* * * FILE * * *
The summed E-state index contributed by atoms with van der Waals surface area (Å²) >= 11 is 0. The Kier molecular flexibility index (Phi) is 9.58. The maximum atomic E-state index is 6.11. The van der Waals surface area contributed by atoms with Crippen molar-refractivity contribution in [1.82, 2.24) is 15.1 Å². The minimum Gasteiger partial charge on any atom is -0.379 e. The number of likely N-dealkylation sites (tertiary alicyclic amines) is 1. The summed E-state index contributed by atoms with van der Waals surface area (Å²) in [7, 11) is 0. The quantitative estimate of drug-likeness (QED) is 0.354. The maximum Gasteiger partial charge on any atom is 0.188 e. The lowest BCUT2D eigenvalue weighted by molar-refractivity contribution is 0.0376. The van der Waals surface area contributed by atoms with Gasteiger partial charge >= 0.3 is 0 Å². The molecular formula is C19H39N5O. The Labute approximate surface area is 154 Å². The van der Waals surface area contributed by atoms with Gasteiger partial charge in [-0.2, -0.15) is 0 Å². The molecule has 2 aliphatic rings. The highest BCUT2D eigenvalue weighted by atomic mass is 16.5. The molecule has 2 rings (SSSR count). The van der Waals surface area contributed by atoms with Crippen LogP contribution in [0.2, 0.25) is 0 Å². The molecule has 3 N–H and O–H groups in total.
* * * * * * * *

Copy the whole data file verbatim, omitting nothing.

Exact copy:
The summed E-state index contributed by atoms with van der Waals surface area (Å²) >= 11 is 0. The Kier molecular flexibility index (Phi) is 9.58. The maximum atomic E-state index is 6.11. The van der Waals surface area contributed by atoms with Crippen molar-refractivity contribution in [1.82, 2.24) is 15.1 Å². The minimum Gasteiger partial charge on any atom is -0.379 e. The number of likely N-dealkylation sites (tertiary alicyclic amines) is 1. The summed E-state index contributed by atoms with van der Waals surface area (Å²) in [7, 11) is 0. The quantitative estimate of drug-likeness (QED) is 0.354. The maximum Gasteiger partial charge on any atom is 0.188 e. The lowest BCUT2D eigenvalue weighted by molar-refractivity contribution is 0.0376. The van der Waals surface area contributed by atoms with Gasteiger partial charge >= 0.3 is 0 Å². The molecular formula is C19H39N5O. The Labute approximate surface area is 154 Å². The van der Waals surface area contributed by atoms with Gasteiger partial charge in [-0.2, -0.15) is 0 Å². The molecule has 2 aliphatic rings. The highest BCUT2D eigenvalue weighted by atomic mass is 16.5. The molecule has 2 rings (SSSR count). The van der Waals surface area contributed by atoms with Crippen LogP contribution in [0.2, 0.25) is 0 Å². The molecule has 3 N–H and O–H groups in total.